Thanks for the response, Fritz... I've bolded the bit above that I still don't get.

Only as an example, poultry products must reach 160⁰F to kill off the beasties (primarily salmonella).

So, given that most of the pathogens that are generally found near or in food products also will be killed at temperatures just slightly higher than this, how is it remotely possible that whey thawed in a refrigerator from a completely frozen state, and then heated to 192⁰F (just 20⁰F below boiling at 1Atm) will have any possibility to have any contamination, unless from a super-bacteria that can survive at near-boiling point heat? I see that you say "may not be an issue if heating heavily" which I presume means over 170⁰F. Is this the exact answer I was looking for?

In any case, making a whey ricotta by the recipe I have, does not use any bacterial cultures, and uses vinegar as a curding agent. So why would bringing up "culturing whey" be necessary? All the rest of that is what is confusing me.

I'm sorry, but I still don't understand.   :-\


Online Fritz

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Re: Whey - Freezing For Later Use
« Reply #9 on: September 17, 2017, 06:12:56 PM »
Oops... nope wasn't me... 

Thanks for thinking about me :)

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Re: Whey - Freezing For Later Use
« Reply #10 on: September 17, 2017, 06:30:39 PM »
Ok..ok..ok.... now that I'm dragged into this....

My thoughts are: whey is a bi-product of cheesemaking .... if you make more than one cheese a week you will have plenty of whey... it's not worth mass saving or preserving... the efforts and resources required to preserve a bi-product outweighs its value... hardly worth beating it to death on a thread 10 years in the making...

Sure... you love whey... I get it...  bag it and tag it till the cows come home... it's just not common practice to mass preserve whey... if it were a farm, feed the animals with it ... fertilize your garden with it ... but how much do you really need to make bread or soup?

exposure to air and containers = potential to contamination ... keep it simple and pretend it's hamburger... same difference. Making cheese is bacterially sensitive... why take risks? Follow proven recipes for success ... leave the science experiments out of proper cheesemaking.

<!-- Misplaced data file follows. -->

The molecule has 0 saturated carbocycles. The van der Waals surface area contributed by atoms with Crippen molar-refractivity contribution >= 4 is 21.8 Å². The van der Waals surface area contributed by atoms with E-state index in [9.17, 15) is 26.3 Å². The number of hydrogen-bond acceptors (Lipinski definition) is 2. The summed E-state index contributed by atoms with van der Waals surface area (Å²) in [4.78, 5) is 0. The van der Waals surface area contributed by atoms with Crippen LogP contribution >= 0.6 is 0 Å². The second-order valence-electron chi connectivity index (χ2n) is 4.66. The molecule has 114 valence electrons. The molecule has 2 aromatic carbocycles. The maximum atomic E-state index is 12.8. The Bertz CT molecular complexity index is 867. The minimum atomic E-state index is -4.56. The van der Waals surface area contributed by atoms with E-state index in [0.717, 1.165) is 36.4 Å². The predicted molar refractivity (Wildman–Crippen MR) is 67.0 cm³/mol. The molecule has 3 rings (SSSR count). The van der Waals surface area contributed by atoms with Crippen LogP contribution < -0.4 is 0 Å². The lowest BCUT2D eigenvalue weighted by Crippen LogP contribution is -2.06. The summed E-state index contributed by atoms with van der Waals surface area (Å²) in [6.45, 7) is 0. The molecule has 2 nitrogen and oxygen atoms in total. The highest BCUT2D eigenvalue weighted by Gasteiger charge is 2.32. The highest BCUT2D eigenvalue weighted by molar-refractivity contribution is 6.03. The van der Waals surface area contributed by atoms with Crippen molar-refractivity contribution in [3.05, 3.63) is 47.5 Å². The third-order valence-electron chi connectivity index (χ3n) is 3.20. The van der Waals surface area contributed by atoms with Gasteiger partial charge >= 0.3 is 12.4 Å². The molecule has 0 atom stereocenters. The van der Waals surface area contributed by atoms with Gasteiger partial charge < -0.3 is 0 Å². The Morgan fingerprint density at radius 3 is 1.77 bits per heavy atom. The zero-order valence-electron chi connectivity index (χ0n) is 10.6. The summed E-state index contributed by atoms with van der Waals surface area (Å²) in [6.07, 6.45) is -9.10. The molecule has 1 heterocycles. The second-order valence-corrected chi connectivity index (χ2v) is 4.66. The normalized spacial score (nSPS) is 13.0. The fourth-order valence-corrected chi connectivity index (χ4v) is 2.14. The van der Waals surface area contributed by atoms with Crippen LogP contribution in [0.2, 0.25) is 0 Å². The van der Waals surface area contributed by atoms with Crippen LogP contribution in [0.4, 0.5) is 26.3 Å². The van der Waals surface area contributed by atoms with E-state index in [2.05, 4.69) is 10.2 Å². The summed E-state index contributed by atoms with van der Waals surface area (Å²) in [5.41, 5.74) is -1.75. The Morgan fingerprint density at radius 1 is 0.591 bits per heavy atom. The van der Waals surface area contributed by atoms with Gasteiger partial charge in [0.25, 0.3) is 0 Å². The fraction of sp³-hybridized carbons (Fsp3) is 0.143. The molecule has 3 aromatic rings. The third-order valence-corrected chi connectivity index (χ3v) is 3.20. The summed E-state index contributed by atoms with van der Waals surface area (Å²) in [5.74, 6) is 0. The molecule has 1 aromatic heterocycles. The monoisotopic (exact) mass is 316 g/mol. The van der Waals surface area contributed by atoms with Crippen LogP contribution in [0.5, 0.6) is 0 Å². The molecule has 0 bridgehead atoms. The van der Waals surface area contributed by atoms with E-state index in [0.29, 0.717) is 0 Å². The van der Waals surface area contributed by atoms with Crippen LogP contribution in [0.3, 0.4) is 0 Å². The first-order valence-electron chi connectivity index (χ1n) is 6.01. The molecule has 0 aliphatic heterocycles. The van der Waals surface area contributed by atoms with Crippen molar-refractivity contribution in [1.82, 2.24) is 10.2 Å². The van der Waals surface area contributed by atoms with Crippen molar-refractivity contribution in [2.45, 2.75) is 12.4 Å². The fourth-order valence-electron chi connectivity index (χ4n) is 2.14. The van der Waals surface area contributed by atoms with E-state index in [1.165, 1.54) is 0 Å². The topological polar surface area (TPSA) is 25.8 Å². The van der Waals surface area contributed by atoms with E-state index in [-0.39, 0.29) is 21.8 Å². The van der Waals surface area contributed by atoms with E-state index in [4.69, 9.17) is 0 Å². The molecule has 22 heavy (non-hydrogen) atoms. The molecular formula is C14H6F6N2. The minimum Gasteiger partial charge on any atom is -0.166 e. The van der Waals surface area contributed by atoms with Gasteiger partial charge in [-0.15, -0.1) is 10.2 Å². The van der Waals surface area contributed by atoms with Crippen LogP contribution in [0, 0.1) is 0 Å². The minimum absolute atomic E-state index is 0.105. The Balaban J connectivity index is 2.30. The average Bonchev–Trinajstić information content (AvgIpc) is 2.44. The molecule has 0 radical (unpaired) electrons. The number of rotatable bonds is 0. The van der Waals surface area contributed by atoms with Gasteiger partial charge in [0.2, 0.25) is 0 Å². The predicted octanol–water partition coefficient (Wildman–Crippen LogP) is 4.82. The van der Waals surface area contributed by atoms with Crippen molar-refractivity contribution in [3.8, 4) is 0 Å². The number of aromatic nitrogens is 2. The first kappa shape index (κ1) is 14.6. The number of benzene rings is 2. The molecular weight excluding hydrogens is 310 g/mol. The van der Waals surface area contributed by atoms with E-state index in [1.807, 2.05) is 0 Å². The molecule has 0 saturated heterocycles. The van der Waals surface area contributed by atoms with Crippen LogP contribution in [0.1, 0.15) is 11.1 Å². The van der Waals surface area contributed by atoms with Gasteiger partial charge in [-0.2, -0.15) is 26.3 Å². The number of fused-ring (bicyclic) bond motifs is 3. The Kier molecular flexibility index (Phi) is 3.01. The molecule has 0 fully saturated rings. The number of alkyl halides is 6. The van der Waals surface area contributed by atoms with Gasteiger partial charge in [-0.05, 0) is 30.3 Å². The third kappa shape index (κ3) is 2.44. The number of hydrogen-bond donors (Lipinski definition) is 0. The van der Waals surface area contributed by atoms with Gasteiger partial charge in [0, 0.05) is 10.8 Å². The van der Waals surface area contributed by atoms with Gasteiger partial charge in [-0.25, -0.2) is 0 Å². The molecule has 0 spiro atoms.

Making ricotta from whey needs to be done within hours of original hard cheese make ... not from frozen whey.. ewww.

I hope I didn't offend anyone.. but really....it's only whey :)

Offline EvilTessmacher

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Re: Whey - Freezing For Later Use
« Reply #11 on: September 17, 2017, 07:23:30 PM »
Wow... did I make a boo boo...

All's good, I hope.

The reason I ask is, I have a once-in-a-blue-moon opportunity to obtain two gallons of raw cow's milk from a local farm. These opportunities only come once every 6-8 months or so. I have this great recipe from my Great Grandmother for an old Greek "farm" type cheese, similar to Havarti, Butterkase, Bel Paese, etc. and I wanted to save the whey to use it for a Ricotta Salata type cheese as well. Sort of kill two birds with one cow kind of thing. If I shouldn't make the Ricotta Salata from frozen whey, then I guess I'll have to pour it into the garden or something. What a shame to waste that goodness from milk I only can get a couple of times a year, if that much.

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Re: Whey - Freezing For Later Use
« Reply #12 on: September 17, 2017, 09:04:10 PM »
Hey Evil' ... no no, you are fine, there are no silly questions here, but the answers may not be what you were hoping to hear. Clearly you have some great ideas.. and I love that. But let's manage some expectations together here.

1)Ricotta is best made from hard cheeses. You may have trouble making ricotta from the whey of softer cheeses.
2)What are your expectations in the quantity of ricotta from whey saved from a 2 gallon make? ....I'm guessing about 1 cup. (Even assuming its from hard cheese) ....that would make a very small ricotta salata.

If I may, I would probably suggest making the ricotta from a separate batch of milk (not whey) of whole milk purchased at a creamery or store. It's pasteurization will make little difference to the ricotta salata cheese made from that milk batch.... at least you would have enough to work with compared to your scenario. Saving your raw milk for the real cheese you want to make.

I hope I'm on the right track and offered a comparable solution ... best of luck Sir !
 

Offline Gregore

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Re: Whey - Freezing For Later Use
« Reply #13 on: Yesterday at 09:58:34 AM »
The original thread talked about contamination when using whey for making a new cheese , the contaminants are always getting into the milk or whey at every stage , no way around this .  So using the slightly contaminated whey for the next cheeses can be an issue if you are not using it the next days make .  Freezing and thawing give the bad cultures a change to catch up to the good cultures in numbers , as they tolerate the cold stages better than the good ones .   

You are correct whey is heated to up 160 for ricotta so no worries .   You might even be able to freeze the ricotta curd and press later , though I have never tried this .